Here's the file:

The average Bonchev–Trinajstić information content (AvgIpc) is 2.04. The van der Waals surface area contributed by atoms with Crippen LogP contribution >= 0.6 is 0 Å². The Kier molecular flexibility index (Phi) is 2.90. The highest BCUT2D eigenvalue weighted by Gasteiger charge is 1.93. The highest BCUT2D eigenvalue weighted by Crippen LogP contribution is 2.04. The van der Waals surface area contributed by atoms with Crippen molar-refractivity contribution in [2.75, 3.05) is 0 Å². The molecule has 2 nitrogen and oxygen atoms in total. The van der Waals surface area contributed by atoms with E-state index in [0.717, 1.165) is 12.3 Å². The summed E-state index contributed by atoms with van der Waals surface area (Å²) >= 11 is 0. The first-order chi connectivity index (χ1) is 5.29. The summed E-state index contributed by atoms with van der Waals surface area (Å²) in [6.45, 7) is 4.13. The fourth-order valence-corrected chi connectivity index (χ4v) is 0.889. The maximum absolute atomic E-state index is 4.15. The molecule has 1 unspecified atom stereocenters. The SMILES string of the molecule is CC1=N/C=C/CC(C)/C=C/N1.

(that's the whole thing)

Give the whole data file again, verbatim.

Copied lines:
The average Bonchev–Trinajstić information content (AvgIpc) is 2.04. The van der Waals surface area contributed by atoms with Crippen LogP contribution >= 0.6 is 0 Å². The Kier molecular flexibility index (Phi) is 2.90. The highest BCUT2D eigenvalue weighted by Gasteiger charge is 1.93. The highest BCUT2D eigenvalue weighted by Crippen LogP contribution is 2.04. The van der Waals surface area contributed by atoms with Crippen molar-refractivity contribution in [2.75, 3.05) is 0 Å². The molecule has 2 nitrogen and oxygen atoms in total. The van der Waals surface area contributed by atoms with E-state index in [0.717, 1.165) is 12.3 Å². The summed E-state index contributed by atoms with van der Waals surface area (Å²) >= 11 is 0. The first-order chi connectivity index (χ1) is 5.29. The summed E-state index contributed by atoms with van der Waals surface area (Å²) in [6.45, 7) is 4.13. The fourth-order valence-corrected chi connectivity index (χ4v) is 0.889. The maximum absolute atomic E-state index is 4.15. The molecule has 1 unspecified atom stereocenters. The SMILES string of the molecule is CC1=N/C=C/CC(C)/C=C/N1.